In a presentation focusing on child prostitution in Cambodia, filmmaker Guy Jacobson called the trafficking of children for sex “today’s current Holocaust”.

About 45 people attended Jacobson’s talk, which took place at the School of Management Monday afternoon. Jacobson also showed footage from a feature film, a documentary and a television series on the subject, all produced by his company, Priority Films. Jacobson, a former lawyer and investment banker, said he felt inspired to take action after 15 girls, aged between 5 and 6, stopped him on a street in Cambodia and aggressively solicited him for sex. Through his research, he said, he discovered that over 2,000,000 children around the world are currently trafficked.

“Some of them are younger than a year,” Jacobson said, adding that girls as young as three months old are being raped. “In the time we have been here (around 30 minutes), 50,000 kids around the world were raped as sex slaves.”

Jacobson said he is launching a global campaign called “Do You Care?” and trying to involve celebrities such as Angelina Jolie, Nicole Kidman, Kofi Annan and Oprah Winfrey in his activism. With such high-profile advocates, he said, the public will no longer be able to claim that they are unaware of the problem. He said he thinks that once people become aware of the extent of the abuse, there is no way they cannot condemn such acts.

“I have yet to see anyone who thinks it is acceptable,” he said. “It’s pretty black-and-white.”

Producing the film was rife with danger, Jacobson said. Not only did the film team shoot in real brothels using hidden cameras, they also brushed up against the Chinese, Cambodian and Vietnamese mafias.

“We had Interpol calling us saying there were contracts on our life,” he said. “We had to have 40 bodyguards with AK-47s guarding us. Our producer was held hostage.”

He said the Cambodian government attempted to seize his film and block him from shooting, to the point where he hired Israeli agents to hide the film.

In one of the film clips, Jacobson’s crew encounters a Cambodian lawyer, who tells the filmmakers they are committing a crime by filming without a permit or license.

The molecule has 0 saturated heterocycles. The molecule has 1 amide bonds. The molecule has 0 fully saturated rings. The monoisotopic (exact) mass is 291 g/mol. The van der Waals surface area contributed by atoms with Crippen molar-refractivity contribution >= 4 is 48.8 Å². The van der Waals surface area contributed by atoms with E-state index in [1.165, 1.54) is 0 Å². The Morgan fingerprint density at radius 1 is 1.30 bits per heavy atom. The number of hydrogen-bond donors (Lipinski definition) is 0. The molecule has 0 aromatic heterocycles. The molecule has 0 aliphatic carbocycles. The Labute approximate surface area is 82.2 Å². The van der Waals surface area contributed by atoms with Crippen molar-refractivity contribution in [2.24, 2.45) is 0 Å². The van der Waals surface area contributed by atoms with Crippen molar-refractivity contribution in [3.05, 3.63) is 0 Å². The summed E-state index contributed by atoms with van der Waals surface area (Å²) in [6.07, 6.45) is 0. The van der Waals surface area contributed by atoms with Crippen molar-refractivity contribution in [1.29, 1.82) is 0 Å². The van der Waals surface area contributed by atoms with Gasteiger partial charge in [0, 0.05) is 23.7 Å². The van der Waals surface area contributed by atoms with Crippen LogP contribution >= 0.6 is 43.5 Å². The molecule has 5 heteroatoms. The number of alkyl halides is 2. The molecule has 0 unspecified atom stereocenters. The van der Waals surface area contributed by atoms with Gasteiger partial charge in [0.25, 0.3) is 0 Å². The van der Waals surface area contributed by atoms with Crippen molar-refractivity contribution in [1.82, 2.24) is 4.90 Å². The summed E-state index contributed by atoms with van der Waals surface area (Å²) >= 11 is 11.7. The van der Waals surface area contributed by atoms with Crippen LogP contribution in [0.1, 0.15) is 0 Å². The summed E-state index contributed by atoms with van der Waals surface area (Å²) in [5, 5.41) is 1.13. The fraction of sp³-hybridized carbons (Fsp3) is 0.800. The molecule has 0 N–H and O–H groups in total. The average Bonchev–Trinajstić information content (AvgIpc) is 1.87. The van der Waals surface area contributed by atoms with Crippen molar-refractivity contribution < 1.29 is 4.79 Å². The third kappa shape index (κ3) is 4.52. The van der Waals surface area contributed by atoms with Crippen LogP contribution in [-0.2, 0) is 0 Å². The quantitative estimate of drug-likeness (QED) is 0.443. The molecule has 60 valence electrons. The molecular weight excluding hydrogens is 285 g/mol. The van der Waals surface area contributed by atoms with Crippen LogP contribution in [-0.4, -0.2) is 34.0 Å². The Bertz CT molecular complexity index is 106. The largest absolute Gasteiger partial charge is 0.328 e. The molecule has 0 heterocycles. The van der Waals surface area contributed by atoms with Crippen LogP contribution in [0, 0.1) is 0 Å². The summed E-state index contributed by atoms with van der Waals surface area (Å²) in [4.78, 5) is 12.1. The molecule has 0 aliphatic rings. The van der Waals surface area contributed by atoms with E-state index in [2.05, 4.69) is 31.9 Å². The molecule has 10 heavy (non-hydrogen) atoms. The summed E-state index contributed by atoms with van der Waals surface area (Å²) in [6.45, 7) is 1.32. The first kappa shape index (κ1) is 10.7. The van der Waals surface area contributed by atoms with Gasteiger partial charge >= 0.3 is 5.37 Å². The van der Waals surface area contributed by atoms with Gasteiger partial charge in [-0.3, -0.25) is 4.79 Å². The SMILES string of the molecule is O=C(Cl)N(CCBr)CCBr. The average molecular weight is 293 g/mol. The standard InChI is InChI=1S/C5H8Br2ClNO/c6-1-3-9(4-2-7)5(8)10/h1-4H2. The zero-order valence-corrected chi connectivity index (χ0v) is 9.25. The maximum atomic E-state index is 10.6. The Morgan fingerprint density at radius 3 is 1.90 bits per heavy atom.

“He’s raping 5-year-old girls and the prime minister’s paying for the brothel and that’s okay,” Jacobson said. “I’m exposing it, and I’m a hardcore criminal.”

Kathleen Martin, an audience member, said she was impressed by Jacobson’s presentation, as she was not previously aware of the magnitude of the sex trafficking network.

Jacobson also said the explosion of new outlets for content in the film industry has made it easier for smaller films such as his own to reach a wider audience.

When asked how he thought trafficking should be stopped, Jacobson couched the problem in economic terms, saying it was wrong to attempt to curb the “supply” of children, which was never-ending. Instead, he said, it is wiser to focus on stopping the demand for them.

“We need to go after these sick perverts, these sex tourists,” he said. “Let’s make them know they can’t pay $50 to the police and walk away.”

Jacobson also proposed cutting off foreign aid to countries that did not attempt to stop trafficking and arresting sex tourists in their home countries when they returned.

Paola Olivari, another audience member, said she found Jacobson’s suggestion to try to cut off demand compelling.

“Normally, they say, ‘Let’s try to save all these weak people,'” she said. “But you really have to decrease the demand.”

Anita Ngai GRD ’07 said she was impressed by Jacobson’s passion and commitment.

“At first he tried to seem professional, but then you could tell this was an issue that was very close to his heart,” she said. “It was good to know there are still some people willing to give up a cushy lifestyle and work for years because they believe something is wrong.”